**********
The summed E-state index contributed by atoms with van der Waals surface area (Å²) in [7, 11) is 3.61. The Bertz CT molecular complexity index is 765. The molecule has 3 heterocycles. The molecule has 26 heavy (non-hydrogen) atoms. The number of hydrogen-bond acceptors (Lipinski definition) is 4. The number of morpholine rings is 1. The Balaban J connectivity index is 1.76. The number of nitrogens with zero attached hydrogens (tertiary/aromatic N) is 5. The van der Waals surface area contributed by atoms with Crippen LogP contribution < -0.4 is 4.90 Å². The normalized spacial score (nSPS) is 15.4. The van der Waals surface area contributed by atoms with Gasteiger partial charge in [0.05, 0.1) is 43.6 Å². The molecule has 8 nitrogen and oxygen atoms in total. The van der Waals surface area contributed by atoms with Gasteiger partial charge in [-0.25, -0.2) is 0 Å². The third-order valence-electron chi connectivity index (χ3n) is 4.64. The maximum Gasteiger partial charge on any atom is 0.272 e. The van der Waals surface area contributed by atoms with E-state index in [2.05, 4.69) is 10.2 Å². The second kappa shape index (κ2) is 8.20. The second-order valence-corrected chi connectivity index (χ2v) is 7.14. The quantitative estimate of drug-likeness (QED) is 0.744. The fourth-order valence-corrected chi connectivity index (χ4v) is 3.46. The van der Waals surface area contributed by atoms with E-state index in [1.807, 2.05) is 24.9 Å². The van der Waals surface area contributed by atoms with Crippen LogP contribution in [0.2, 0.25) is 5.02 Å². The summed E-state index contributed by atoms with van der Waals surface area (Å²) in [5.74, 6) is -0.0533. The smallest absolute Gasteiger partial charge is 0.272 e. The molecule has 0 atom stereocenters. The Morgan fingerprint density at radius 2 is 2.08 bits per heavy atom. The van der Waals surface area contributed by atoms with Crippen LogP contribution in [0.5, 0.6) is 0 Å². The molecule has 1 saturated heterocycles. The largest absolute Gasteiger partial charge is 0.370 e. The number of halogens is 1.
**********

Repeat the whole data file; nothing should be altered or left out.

The summed E-state index contributed by atoms with van der Waals surface area (Å²) in [7, 11) is 3.61. The Bertz CT molecular complexity index is 765. The molecule has 3 heterocycles. The molecule has 26 heavy (non-hydrogen) atoms. The number of hydrogen-bond acceptors (Lipinski definition) is 4. The number of morpholine rings is 1. The Balaban J connectivity index is 1.76. The number of nitrogens with zero attached hydrogens (tertiary/aromatic N) is 5. The van der Waals surface area contributed by atoms with Crippen LogP contribution < -0.4 is 4.90 Å². The normalized spacial score (nSPS) is 15.4. The van der Waals surface area contributed by atoms with Gasteiger partial charge in [0.05, 0.1) is 43.6 Å². The molecule has 8 nitrogen and oxygen atoms in total. The van der Waals surface area contributed by atoms with Gasteiger partial charge in [-0.25, -0.2) is 0 Å². The third-order valence-electron chi connectivity index (χ3n) is 4.64. The maximum Gasteiger partial charge on any atom is 0.272 e. The van der Waals surface area contributed by atoms with E-state index in [2.05, 4.69) is 10.2 Å². The second kappa shape index (κ2) is 8.20. The second-order valence-corrected chi connectivity index (χ2v) is 7.14. The quantitative estimate of drug-likeness (QED) is 0.744. The fourth-order valence-corrected chi connectivity index (χ4v) is 3.46. The van der Waals surface area contributed by atoms with E-state index in [1.807, 2.05) is 24.9 Å². The van der Waals surface area contributed by atoms with Crippen LogP contribution in [0.2, 0.25) is 5.02 Å². The summed E-state index contributed by atoms with van der Waals surface area (Å²) in [5.74, 6) is -0.0533. The smallest absolute Gasteiger partial charge is 0.272 e. The molecule has 0 atom stereocenters. The Morgan fingerprint density at radius 2 is 2.08 bits per heavy atom. The van der Waals surface area contributed by atoms with Crippen LogP contribution in [0.5, 0.6) is 0 Å². The molecule has 1 saturated heterocycles. The largest absolute Gasteiger partial charge is 0.370 e. The number of halogens is 1.